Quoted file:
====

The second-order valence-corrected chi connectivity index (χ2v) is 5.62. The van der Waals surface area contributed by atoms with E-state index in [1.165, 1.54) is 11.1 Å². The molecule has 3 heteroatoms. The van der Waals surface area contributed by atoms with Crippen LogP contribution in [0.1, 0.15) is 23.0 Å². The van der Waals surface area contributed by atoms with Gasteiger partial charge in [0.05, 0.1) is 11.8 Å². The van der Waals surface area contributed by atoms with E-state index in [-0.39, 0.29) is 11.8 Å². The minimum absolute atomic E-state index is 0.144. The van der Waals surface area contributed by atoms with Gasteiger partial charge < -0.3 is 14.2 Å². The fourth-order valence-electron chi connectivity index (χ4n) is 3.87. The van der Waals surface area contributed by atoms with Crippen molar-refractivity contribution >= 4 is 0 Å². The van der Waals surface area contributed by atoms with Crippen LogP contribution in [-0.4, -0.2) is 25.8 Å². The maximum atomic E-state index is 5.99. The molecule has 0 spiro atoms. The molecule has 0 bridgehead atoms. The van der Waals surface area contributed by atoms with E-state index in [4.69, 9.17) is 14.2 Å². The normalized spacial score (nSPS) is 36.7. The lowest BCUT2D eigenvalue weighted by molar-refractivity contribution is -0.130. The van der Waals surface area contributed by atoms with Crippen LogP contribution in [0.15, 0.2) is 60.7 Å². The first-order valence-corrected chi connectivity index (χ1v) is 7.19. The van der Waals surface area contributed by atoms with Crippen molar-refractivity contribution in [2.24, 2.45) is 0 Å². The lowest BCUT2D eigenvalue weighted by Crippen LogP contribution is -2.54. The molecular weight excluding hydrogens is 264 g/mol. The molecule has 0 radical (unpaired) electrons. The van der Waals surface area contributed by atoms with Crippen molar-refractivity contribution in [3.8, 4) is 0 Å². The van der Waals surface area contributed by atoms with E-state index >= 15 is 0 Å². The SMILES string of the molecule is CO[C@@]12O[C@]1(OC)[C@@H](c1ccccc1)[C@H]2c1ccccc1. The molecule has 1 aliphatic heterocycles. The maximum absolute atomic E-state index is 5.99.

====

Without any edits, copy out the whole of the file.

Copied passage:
The second-order valence-corrected chi connectivity index (χ2v) is 5.62. The van der Waals surface area contributed by atoms with E-state index in [1.165, 1.54) is 11.1 Å². The molecule has 3 heteroatoms. The van der Waals surface area contributed by atoms with Crippen LogP contribution in [0.1, 0.15) is 23.0 Å². The van der Waals surface area contributed by atoms with Gasteiger partial charge in [0.05, 0.1) is 11.8 Å². The van der Waals surface area contributed by atoms with E-state index in [-0.39, 0.29) is 11.8 Å². The minimum absolute atomic E-state index is 0.144. The van der Waals surface area contributed by atoms with Gasteiger partial charge < -0.3 is 14.2 Å². The fourth-order valence-electron chi connectivity index (χ4n) is 3.87. The van der Waals surface area contributed by atoms with Crippen molar-refractivity contribution >= 4 is 0 Å². The van der Waals surface area contributed by atoms with Crippen LogP contribution in [-0.4, -0.2) is 25.8 Å². The maximum atomic E-state index is 5.99. The molecule has 0 spiro atoms. The molecule has 0 bridgehead atoms. The van der Waals surface area contributed by atoms with E-state index in [4.69, 9.17) is 14.2 Å². The normalized spacial score (nSPS) is 36.7. The lowest BCUT2D eigenvalue weighted by molar-refractivity contribution is -0.130. The van der Waals surface area contributed by atoms with Crippen LogP contribution in [0.15, 0.2) is 60.7 Å². The first-order valence-corrected chi connectivity index (χ1v) is 7.19. The van der Waals surface area contributed by atoms with Crippen molar-refractivity contribution in [2.24, 2.45) is 0 Å². The lowest BCUT2D eigenvalue weighted by Crippen LogP contribution is -2.54. The molecular weight excluding hydrogens is 264 g/mol. The molecule has 0 radical (unpaired) electrons. The van der Waals surface area contributed by atoms with Crippen molar-refractivity contribution in [3.8, 4) is 0 Å². The van der Waals surface area contributed by atoms with E-state index >= 15 is 0 Å². The SMILES string of the molecule is CO[C@@]12O[C@]1(OC)[C@@H](c1ccccc1)[C@H]2c1ccccc1. The molecule has 1 aliphatic heterocycles. The maximum absolute atomic E-state index is 5.99.